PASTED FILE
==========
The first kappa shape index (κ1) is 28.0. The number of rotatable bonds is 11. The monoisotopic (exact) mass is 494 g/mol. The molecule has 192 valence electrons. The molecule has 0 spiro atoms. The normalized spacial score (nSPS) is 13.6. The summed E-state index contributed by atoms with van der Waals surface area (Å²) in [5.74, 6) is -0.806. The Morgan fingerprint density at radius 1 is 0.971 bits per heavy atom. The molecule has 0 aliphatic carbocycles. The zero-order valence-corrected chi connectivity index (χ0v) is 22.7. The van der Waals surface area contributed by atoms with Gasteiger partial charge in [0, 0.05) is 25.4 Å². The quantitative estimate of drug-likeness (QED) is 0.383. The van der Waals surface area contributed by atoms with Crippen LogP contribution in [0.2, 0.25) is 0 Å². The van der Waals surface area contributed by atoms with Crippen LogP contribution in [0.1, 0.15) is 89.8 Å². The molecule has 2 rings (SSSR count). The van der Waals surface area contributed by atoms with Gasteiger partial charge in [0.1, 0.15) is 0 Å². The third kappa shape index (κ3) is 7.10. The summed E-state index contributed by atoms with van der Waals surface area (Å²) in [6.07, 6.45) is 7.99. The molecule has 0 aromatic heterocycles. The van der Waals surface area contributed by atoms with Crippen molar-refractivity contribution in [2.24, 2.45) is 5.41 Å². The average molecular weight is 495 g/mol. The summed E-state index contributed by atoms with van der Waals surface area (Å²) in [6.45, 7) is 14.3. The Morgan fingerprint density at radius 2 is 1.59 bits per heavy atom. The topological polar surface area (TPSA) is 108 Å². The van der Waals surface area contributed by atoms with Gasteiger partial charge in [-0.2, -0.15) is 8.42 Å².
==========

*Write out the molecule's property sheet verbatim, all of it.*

The first kappa shape index (κ1) is 28.0. The number of rotatable bonds is 11. The monoisotopic (exact) mass is 494 g/mol. The molecule has 192 valence electrons. The molecule has 0 spiro atoms. The normalized spacial score (nSPS) is 13.6. The summed E-state index contributed by atoms with van der Waals surface area (Å²) in [5.74, 6) is -0.806. The Morgan fingerprint density at radius 1 is 0.971 bits per heavy atom. The molecule has 0 aliphatic carbocycles. The zero-order valence-corrected chi connectivity index (χ0v) is 22.7. The van der Waals surface area contributed by atoms with Gasteiger partial charge in [0, 0.05) is 25.4 Å². The quantitative estimate of drug-likeness (QED) is 0.383. The van der Waals surface area contributed by atoms with Crippen LogP contribution in [0.2, 0.25) is 0 Å². The van der Waals surface area contributed by atoms with Crippen LogP contribution in [0.1, 0.15) is 89.8 Å². The molecule has 2 rings (SSSR count). The van der Waals surface area contributed by atoms with Gasteiger partial charge in [0.1, 0.15) is 0 Å². The third kappa shape index (κ3) is 7.10. The summed E-state index contributed by atoms with van der Waals surface area (Å²) in [6.07, 6.45) is 7.99. The molecule has 0 aromatic heterocycles. The van der Waals surface area contributed by atoms with Crippen molar-refractivity contribution in [2.24, 2.45) is 5.41 Å². The average molecular weight is 495 g/mol. The summed E-state index contributed by atoms with van der Waals surface area (Å²) in [6.45, 7) is 14.3. The Morgan fingerprint density at radius 2 is 1.59 bits per heavy atom. The topological polar surface area (TPSA) is 108 Å². The van der Waals surface area contributed by atoms with Gasteiger partial charge in [-0.2, -0.15) is 8.42 Å².